Sponsored By
An organization or individual has paid for the creation of this work but did not approve or review it.



Farmers face planting delays

GWINNER, N.D. - Roger Bopp and his sons were happy with the spot of rain their farm received Thursday, it was just the thing for their newly planted crops.

Rivers run mild

GWINNER, N.D. - Roger Bopp and his sons were happy with the spot of rain their farm received Thursday, it was just the thing for their newly planted crops.

But the rain didn't stop there and the nearly 6 inches that fell through Saturday night washed the smiles from their faces.

"We lost at least 30 percent of our corn we had planted," Roger Bopp said Monday at his farm near Gwinner, which he works with sons Steve and Scott.

"The optimal is to get everything seeded and get your timely inch rains," Steve Bopp said. "But we don't seem to get those anymore. It's either five inches or nothing."

Now, farmers from southeastern North Dakota to southwestern Minnesota - some of whom received up to 8 inches over the weekend - will need to reseed some of their fields following the weekend rains.


North Dakota farmers also face delays to an already slow planting pace for corn and soybeans. The later crops are planted, the greater the danger from early frost.

As of Sunday, state farmers planted 38 percent of corn, down from an average of 45 percent, according to the U.S. Department of Agriculture.

Three percent of North Dakota soybeans were planted. The average is 9 percent.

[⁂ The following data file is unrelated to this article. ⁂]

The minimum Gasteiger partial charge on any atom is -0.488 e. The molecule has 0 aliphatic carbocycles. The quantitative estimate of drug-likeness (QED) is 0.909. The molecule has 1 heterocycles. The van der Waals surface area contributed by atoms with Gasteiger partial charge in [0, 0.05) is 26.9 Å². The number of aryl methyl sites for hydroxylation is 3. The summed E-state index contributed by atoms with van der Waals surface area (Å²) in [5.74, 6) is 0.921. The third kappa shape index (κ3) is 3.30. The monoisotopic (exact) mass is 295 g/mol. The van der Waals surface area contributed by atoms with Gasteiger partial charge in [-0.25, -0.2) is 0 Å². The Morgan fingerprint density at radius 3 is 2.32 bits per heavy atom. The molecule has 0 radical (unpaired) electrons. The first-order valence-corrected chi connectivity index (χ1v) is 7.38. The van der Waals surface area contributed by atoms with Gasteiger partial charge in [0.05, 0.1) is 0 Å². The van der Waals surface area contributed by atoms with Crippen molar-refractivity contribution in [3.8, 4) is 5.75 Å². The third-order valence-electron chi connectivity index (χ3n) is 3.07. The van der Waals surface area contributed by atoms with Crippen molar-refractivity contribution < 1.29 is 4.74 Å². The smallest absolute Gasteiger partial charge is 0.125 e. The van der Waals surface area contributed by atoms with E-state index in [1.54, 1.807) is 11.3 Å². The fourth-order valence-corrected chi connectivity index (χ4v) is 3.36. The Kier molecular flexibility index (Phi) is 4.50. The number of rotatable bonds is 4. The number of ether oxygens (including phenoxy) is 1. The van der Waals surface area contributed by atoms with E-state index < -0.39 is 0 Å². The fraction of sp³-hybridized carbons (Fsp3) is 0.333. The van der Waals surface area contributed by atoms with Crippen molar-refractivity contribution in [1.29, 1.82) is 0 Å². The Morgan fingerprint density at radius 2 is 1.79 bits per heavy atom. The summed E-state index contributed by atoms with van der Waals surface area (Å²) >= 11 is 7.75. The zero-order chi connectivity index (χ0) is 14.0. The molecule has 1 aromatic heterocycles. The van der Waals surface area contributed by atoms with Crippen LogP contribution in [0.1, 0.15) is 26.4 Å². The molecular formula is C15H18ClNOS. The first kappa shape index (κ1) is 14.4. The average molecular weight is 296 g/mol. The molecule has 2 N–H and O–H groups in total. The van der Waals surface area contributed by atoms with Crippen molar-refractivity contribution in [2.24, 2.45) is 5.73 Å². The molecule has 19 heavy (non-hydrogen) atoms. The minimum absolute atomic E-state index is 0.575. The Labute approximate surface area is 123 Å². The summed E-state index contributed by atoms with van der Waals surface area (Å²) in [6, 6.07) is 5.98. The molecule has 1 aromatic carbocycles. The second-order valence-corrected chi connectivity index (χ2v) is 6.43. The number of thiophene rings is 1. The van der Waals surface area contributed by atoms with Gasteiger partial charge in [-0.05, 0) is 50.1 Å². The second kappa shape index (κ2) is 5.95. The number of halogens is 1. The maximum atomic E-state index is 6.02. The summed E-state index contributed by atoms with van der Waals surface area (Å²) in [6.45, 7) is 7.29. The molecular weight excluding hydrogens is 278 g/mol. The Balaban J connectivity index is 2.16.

Minnesota farmers planted at average rates.

Weekend rains - reports of 4 inches to 5 inches were common - fell on fields already holding good moisture.

"We really weren't looking for more rain," said Dale Siebert, Richland County extension agent in Wahpeton, N.D.

The soil couldn't absorb much new moisture, so weekend rains left big pools in many fields, he said.

Standing water threatens planted crops, said Joel Ransom, North Dakota State University Extension Service agronomist.


Plants need oxygen, and submerged crops die if they go long without it, he said.

Another danger: Waterlogged seeds can rot before they germinate.

Dennis Feiken, who farms near LaMoure, N.D., said Monday he was already planning to replant some fields.

Farmers in the wettest areas won't be returning to fields until mid-May at the earliest.

Dan Qual, a Lisbon, N.D., farmer who saw 4 inches of rain fall on his land, said he can't resume planting for at least a week.

Rich Hardy, with Gwinner (N.D.) Farmers Elevator, said planting in his area will be shut down for seven to 10 days.

In the meantime, farmers will reconsider their plans.

Area farmers typically plant wheat first, followed by corn and finally soybeans.


Ideally, corn is planted by May 1. If it's not, farmers often switch to soybeans, Ransom said.

Some corn acres could shift to soybeans, though it's too early to say how many, said Philip Deal, general manager of Wheaton, Minn.-based Wheaton-Dumont Co-op Elevator, which has five locations in southwestern Minnesota and southeastern North Dakota.

Feiken said farmers are accustomed to dealing with too little or too much rain.

"So we'll make the best of it. But we sure could have done without this," he said.

Readers can reach Forum reporters Jonathan Knutson at (701) 241-5530 and Dave Olson at (701) 241-5555

What To Read Next
The Buffalo Bills safety who suffered a cardiac arrest on Monday Night Football in January is urging people to learn how to save lives the way his was saved.
Josh Sipes was watching an in-flight movie when he became aware the flight crew were asking for help assisting a woman who was experiencing a medical problem.
A Sanford doctor says moderate cold exposure could be the boost people need for their day.
Nonprofit hospitals are required to provide free or discounted care, also known as charity care; yet eligibility and application requirements vary across hospitals. Could you qualify? We found out.